Portugal's ex-PM "duped" on Iraq, Spain most 'gung-ho'
20 November 2007, Lisbon - European Commission President José Manuel Durão Barroso claimed this week that he had been duped into supporting the war in Iraq while prime minister of Portugal in 2003.
20 November 2007
Lisbon - European Commission President José Manuel Durão Barroso claimed this week that he had been duped into supporting the war in Iraq while prime minister of Portugal in 2003.
He argued that former Spanish Prime Minister José María Aznar was among the political leaders most gung-ho over a meeting in the Azores Islands days before the invasion.
In an interview with Portugal's 'Diario de Notícias' newspaper and radio station TSF, Barroso alleged that he was provided with false information at the now-notorious conference in the Portuguese archipelago on March 16, 2003, where he joined US President George W. Bush, former British Prime Minister Tony Blair and Aznar.
"Information was given to me and to others that did not correspond with the truth," Barroso said. "There are documents to prove it. I saw them and they said that there were weapons of mass destruction in Iraq and that was not the truth."
Barroso, a conservative who stepped down as Portugal's prime minister in 2004 to take over the top job at the European Commission, is the latest of the leaders present at the Azores conference to admit that they based their decision to support the invasion on false or mistaken intelligence. Barroso claimed that he had been against the war from the start, but had agreed to organize the Azores conference because Portugal's "friends" had asked for it.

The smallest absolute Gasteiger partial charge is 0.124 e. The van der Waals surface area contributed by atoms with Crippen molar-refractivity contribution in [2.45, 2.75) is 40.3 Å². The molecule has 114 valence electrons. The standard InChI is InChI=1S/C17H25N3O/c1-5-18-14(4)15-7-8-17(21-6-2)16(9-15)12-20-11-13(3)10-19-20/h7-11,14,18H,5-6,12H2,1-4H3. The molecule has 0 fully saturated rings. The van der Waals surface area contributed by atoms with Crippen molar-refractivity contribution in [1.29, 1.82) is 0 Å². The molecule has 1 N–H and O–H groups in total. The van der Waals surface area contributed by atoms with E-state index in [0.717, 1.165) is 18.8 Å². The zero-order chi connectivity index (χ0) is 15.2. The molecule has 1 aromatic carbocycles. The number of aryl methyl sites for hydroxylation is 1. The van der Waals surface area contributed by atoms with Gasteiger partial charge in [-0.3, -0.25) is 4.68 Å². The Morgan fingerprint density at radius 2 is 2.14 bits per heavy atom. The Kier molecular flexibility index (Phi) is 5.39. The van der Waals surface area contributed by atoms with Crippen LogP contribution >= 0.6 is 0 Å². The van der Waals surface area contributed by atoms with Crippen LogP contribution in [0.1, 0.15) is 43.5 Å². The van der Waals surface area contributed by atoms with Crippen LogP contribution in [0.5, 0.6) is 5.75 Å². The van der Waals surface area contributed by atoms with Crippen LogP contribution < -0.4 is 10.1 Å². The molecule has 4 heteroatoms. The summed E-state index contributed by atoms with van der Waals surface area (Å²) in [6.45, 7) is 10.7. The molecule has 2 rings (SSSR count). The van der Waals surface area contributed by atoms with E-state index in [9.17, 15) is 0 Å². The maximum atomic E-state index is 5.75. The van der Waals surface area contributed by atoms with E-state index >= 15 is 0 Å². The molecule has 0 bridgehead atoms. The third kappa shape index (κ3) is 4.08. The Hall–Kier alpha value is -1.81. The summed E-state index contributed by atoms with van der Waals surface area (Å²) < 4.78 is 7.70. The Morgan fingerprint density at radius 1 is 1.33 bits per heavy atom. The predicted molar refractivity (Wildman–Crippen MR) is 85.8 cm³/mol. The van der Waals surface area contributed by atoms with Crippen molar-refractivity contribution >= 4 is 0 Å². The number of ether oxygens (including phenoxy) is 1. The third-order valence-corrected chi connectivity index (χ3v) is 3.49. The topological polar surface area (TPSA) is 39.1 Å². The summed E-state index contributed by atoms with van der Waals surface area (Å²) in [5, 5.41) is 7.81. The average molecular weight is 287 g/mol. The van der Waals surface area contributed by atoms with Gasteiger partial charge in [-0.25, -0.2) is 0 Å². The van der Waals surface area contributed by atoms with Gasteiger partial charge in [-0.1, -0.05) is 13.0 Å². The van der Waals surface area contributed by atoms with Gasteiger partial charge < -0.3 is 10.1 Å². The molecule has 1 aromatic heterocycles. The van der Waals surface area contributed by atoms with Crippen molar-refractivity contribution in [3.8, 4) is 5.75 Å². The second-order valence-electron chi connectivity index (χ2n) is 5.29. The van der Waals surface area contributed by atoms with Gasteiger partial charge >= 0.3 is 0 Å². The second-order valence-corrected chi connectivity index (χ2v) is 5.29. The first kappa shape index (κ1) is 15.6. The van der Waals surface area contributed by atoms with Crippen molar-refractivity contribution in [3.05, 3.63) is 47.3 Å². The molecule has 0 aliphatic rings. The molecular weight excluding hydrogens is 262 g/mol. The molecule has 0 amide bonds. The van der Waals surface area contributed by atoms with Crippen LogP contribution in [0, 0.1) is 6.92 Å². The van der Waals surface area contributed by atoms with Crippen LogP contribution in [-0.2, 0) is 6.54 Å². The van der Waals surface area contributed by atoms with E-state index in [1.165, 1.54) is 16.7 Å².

"Our friends and allies asked. The United States, the United Kingdom and Spain - especially Spain," Barroso said.
Aznar, the Commission president insinuated, had been the leader most in favor of the conference at which the allies laid out their plans for the war.
In February this year, the conservativeformer Spanish prime minister admitted that he had made a mistake in believing Iraq had weapons of mass destruction. "Everybody thought there were weapons of mass destruction in Iraq and there weren't. Everybody knows this now and so do I," Aznar said.
Barroso's own admission drew criticism from Portugal's governing Socialist Party. "He should have said that earlier," José Lello, the party's foreign affairs spokesman, said.
Portugal's Communists went further, accusing Barroso of "sharing responsibility for the tragedy in Iraq."
[Copyright EL PAÍS, SL. / MIGUEL MORA 2007]
Subject: Spanish news